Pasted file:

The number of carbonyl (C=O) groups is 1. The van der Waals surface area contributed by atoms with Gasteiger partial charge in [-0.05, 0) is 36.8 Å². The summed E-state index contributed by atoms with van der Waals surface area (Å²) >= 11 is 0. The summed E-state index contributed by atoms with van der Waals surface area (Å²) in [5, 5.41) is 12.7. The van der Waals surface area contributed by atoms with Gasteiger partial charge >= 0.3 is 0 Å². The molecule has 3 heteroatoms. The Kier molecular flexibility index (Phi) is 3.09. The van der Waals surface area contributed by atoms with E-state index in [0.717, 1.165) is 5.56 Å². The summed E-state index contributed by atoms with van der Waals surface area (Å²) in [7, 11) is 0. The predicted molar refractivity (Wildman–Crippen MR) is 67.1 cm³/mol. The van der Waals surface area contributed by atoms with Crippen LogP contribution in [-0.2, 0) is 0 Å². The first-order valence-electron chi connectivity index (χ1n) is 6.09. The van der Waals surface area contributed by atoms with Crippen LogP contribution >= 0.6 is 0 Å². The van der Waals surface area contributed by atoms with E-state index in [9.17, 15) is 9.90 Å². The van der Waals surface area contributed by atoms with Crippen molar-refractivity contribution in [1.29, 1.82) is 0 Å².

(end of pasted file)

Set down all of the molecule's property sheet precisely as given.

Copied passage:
The number of carbonyl (C=O) groups is 1. The van der Waals surface area contributed by atoms with Gasteiger partial charge in [-0.05, 0) is 36.8 Å². The summed E-state index contributed by atoms with van der Waals surface area (Å²) >= 11 is 0. The summed E-state index contributed by atoms with van der Waals surface area (Å²) in [5, 5.41) is 12.7. The van der Waals surface area contributed by atoms with Gasteiger partial charge >= 0.3 is 0 Å². The molecule has 3 heteroatoms. The Kier molecular flexibility index (Phi) is 3.09. The van der Waals surface area contributed by atoms with E-state index in [0.717, 1.165) is 5.56 Å². The summed E-state index contributed by atoms with van der Waals surface area (Å²) in [7, 11) is 0. The predicted molar refractivity (Wildman–Crippen MR) is 67.1 cm³/mol. The van der Waals surface area contributed by atoms with Crippen LogP contribution in [-0.2, 0) is 0 Å². The first-order valence-electron chi connectivity index (χ1n) is 6.09. The van der Waals surface area contributed by atoms with Crippen LogP contribution >= 0.6 is 0 Å². The van der Waals surface area contributed by atoms with E-state index in [9.17, 15) is 9.90 Å². The van der Waals surface area contributed by atoms with Crippen molar-refractivity contribution in [1.29, 1.82) is 0 Å².